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Look now at Figure 6 and you will see the effect of that “regime change” on the universal banks. Data here is from JPMorgan Chase, the biggest Wall Street bank. Look at the increase in its size, just from the Fourth Quarter of 2019 to the first quarter of 2020: an approximate $250 billion increase in deposits, and an approximate $450 billion increase in assets—in one quarter. And this has continued: JPMorgan’s assets have now exploded by a full 30% in one year.

But look at Loans (and Leases), as shown in the lower part of Figure 6. Effectively no change from the First Quarter of 2019 through the First Quarter of 2020. There is no change in the Loans and Leases in those banks, just as their assets are exploding. Just like the 1920s, the megabanks are getting monstrously bigger in deposits and assets, but they are not lending. The central banks have created huge “undead” universal banks, which essentially cannot fail—because the central banks will not allow them to fail no matter how much of their assets blow out—but they also cannot lend.

This must be stopped! The Glass-Steagall reform, as FDR and LaRouche each understood it, is the weapon to stop it.

Total Assets, Federal Reserve: Wednesday Level
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Board of Governors of the Federal Reserve System

Figure 7 shows the assets of the Federal Reserve itself; it is, after all, a bank, which creates its own new assets, against a very thin slice of capital, by printing money. Figure 7, although recent, can’t keep up; the Fed’s asset book is over $8 trillion as of early this month. So, it is 10 times its size of 2008! Again, look at the sudden shift and acceleration in late 2019—the start of the central bankers’ “regime change.”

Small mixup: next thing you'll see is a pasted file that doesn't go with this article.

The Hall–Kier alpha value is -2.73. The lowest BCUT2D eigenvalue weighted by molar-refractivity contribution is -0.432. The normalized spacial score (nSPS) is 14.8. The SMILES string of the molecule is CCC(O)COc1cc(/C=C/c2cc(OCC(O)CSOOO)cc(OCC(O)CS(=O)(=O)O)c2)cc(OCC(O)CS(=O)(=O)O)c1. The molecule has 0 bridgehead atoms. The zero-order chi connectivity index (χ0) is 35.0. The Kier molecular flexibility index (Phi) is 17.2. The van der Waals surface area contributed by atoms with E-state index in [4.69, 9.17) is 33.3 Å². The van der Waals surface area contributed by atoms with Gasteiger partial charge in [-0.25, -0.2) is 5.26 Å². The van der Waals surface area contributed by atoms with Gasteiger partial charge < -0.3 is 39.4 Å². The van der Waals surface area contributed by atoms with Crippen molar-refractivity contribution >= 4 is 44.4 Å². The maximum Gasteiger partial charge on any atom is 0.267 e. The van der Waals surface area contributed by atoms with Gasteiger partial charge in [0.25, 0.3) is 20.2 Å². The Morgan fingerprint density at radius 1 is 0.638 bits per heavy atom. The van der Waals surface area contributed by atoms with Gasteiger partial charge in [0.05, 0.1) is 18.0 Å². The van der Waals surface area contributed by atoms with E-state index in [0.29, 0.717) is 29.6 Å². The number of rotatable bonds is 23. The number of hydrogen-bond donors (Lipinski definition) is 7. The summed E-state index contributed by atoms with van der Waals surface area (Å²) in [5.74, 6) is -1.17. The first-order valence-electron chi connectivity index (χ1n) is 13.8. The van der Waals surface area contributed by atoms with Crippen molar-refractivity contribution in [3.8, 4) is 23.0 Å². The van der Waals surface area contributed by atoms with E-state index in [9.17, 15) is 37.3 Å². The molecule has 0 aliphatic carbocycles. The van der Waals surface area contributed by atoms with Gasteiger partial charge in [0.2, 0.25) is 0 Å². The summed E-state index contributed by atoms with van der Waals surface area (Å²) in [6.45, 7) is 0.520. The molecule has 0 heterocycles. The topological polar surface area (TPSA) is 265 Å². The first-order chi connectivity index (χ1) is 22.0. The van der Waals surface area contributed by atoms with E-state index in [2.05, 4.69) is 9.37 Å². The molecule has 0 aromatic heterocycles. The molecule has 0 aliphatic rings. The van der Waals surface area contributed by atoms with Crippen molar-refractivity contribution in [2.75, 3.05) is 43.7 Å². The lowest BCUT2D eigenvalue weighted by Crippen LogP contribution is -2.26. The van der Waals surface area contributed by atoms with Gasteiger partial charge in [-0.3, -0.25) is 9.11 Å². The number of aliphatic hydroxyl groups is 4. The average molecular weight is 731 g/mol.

The purpose of this “regime change” has become clearer since August 2019, especially with Mark Carney’s new role as the UN Special Envoy on Climate Action and Finance, while he still issues more and more central bankers’ orders in public speeches: Companies must go zero-carbon or die, he says; investments in fossil fuels must stop, he says; developing countries must accept “carbon credits” as payment to stop their own development, completely; banks and big fund managers must enforce the total investment shift out of fossil fuels and into “green” technologies.

Like Hjalmar Schacht before them, today’s central bankers are using their money-printing and regulating power, together with the biggest trans-Atlantic universal banks, to drive a dramatic shift in economic activity. Their great shift is into what they intend to be a $30-40 trillion “green finance” bubble which will get them through a global debt collapse. The so-called Great Reset.

This must be stopped! Is it like the Weimar hyperinflation, or the verge of a deflationary collapse? Central bankers have created both. What is critical is that it must be stopped. Glass-Steagall break-up of these banks in every nation, and nationalization of central banks to create national credit institutions for productivity and productive employment, is the way to do that.